Regional Reviews: Las Vegas
A Midsummer Night's Dream: Concert Fantastic
Director (and co-music director) Kate St.-Pierre keeps the action moving briskly, with beautiful stage pictures throughout. Her fanciful treatment is a perfect fit for Shakespeare's whimsical tale of foolish humans and impish fairies having a wild night out. In addition to St-Pierre herself, many on the creative team (both on and off stage) have been affiliated with various Cirque productions, and it shows. There's a near constant flow of graceful motion, and plenty of eye candy.
St.-Pierre has injected 18 pop music hits that fit the characters and story perfectly. Fairy Queen Titania has the best entrance of the evening, flowing down the aisle in a red LED-lit costume, accompanied by her entourage of fairies and singing "I Feel Love" as she is dramatically wind-blown by a portable fan. She later joins Oberon in a "Wrecking Ball" duet that perfectly captures their tempestuous bond. Naughty Puck and the mischievous fairies sing "Oops!... I Did It Again," and the four lovers join together in "Melt with You." The songs are paired with lively choreography by Caine Keenan, and the music is performed by a live band, prominently placed on center stage.
It can be difficult to intermingle Shakespeare's authentic text with more modern artistic expression; witness Teller's addition of magic and Tom Waits' music for The Tempest and Troy Heard's immersive Measure for Measure. However, St.-Pierre has combined the songs and text into a delightful confection, offering a fresh take for Shakespeare aficionados and the perfect gateway drug for neophytes.
At the design level, the production is a model of creative stagecraft. The visual elements of the stagingset, costumes, lighting, and body makeupfit together like pieces of an intricate puzzle. Ellen Bone's spectacular lighting design is probably the most elaborate ever to grace the stage at Spring Mountain Ranch. Castille Ritter's costume designs give us four tiers of successively greater whimsy: the ordinary mortals (ranging from drab to almost-stylish); the rude mechanicals (rustically working class, but thematically matching in their strappy leathers); the royals (flashily metallic); and the fairies (brightly colored and ethereal, some with gauzy wings or flowers in their hair, some with LED lights embedded in their garments, others with body paint that springs to life under Bone's black lights). Steve Paladie's multi-level set design, draped with moss and string lights, gives the fairies lofty platforms from which to observe their evening's sport. The action spills into the audience as well, using not only the aisles but a grassy mound that functions as an auxiliary stage in the center of the orchestra seats, underneath strings of lights like a festive garden party.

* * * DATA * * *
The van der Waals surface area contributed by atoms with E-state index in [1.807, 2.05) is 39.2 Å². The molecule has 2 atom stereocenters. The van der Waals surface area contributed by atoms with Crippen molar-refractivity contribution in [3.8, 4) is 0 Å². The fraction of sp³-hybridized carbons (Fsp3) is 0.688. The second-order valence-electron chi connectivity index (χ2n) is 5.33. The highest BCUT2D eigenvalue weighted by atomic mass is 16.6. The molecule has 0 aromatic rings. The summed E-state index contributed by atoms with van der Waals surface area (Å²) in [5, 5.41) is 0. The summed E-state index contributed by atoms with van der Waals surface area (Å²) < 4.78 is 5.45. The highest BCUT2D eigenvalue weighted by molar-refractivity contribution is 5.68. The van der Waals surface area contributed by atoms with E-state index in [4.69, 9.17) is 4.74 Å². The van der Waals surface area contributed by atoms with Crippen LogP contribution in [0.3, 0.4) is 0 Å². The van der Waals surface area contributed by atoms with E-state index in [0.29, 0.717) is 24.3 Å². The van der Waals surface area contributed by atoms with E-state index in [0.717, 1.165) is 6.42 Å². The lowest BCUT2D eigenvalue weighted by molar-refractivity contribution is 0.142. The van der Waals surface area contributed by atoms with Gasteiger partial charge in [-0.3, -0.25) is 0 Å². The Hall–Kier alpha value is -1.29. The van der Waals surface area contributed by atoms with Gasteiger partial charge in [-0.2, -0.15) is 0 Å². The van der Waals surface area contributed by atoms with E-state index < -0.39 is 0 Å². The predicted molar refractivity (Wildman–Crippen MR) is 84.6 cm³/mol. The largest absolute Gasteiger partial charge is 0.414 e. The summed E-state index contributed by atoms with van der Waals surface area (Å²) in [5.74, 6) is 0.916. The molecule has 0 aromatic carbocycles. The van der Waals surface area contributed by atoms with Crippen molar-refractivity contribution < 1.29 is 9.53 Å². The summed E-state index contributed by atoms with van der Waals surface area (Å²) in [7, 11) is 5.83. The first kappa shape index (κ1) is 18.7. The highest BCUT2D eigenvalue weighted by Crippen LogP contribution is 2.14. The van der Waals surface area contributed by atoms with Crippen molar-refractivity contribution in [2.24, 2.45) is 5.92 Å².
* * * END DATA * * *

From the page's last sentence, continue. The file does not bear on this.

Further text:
A number of the performers have essentially cross-trained for their roles, working beyond their usual comfort zones. As Lysander, opera singer Miguel Alasco not only sings his pop songs beautifully (including that anthem of youthful ardor, "In Your Eyes"), but also proves to be a graceful and expressive actor with fine stage presence. The squeaky-voiced Caine Keenan, while primarily a dancer, makes a lithe and charming Puck, complete with spiky green hair. Sabrina Cofield, one of the Valley's best dramatic actresses, is usually seen in contemporary roles, but she delivers Titania's lines "trippingly on the tongue," just as Hamlet would advise, and turns out to be a fine pop singer as well. The charismatic Tim Burris is terrific as the tattooed, mohawked, and hyper-masculine Oberon. As the frustrated and bewildered Helena, singer Kailee Ann Albitz proves to be a fine actress who seems fully at home with Shakespeare's verse. Another accomplished singer, Dina Emerson, crosses gender lines to convincingly portray Bottom the Weaver.
Although some of the performers clearly have less experience with Shakespeare than others, under St.-Pierre's direction they all perform with conviction. As a result, even the more text-heavy scenes succeed in captivating the audience. When Puck's meddling leads Lysander to cruelly cast off his former love Hermia (the sweetly appealing Danyel Arianna, another fine singer), the audience reacts with audible dismay. We might expect that from an audience of children, but when adults can be transported to that degree by a work of theatre, it's hard to imagine a better measure of success.
A Midsummer Night's Dream: Concert Fantastic, through July 13, 2019, at the Super Summer Theatre at Spring Mountain Ranch State Park, 6375 Nevada Route 159, Blue Diamond NV. Performances are Wednesday-Saturday at 8:05 pm. For tickets ($15 general admission) and other information, visit supersummertheatre.org.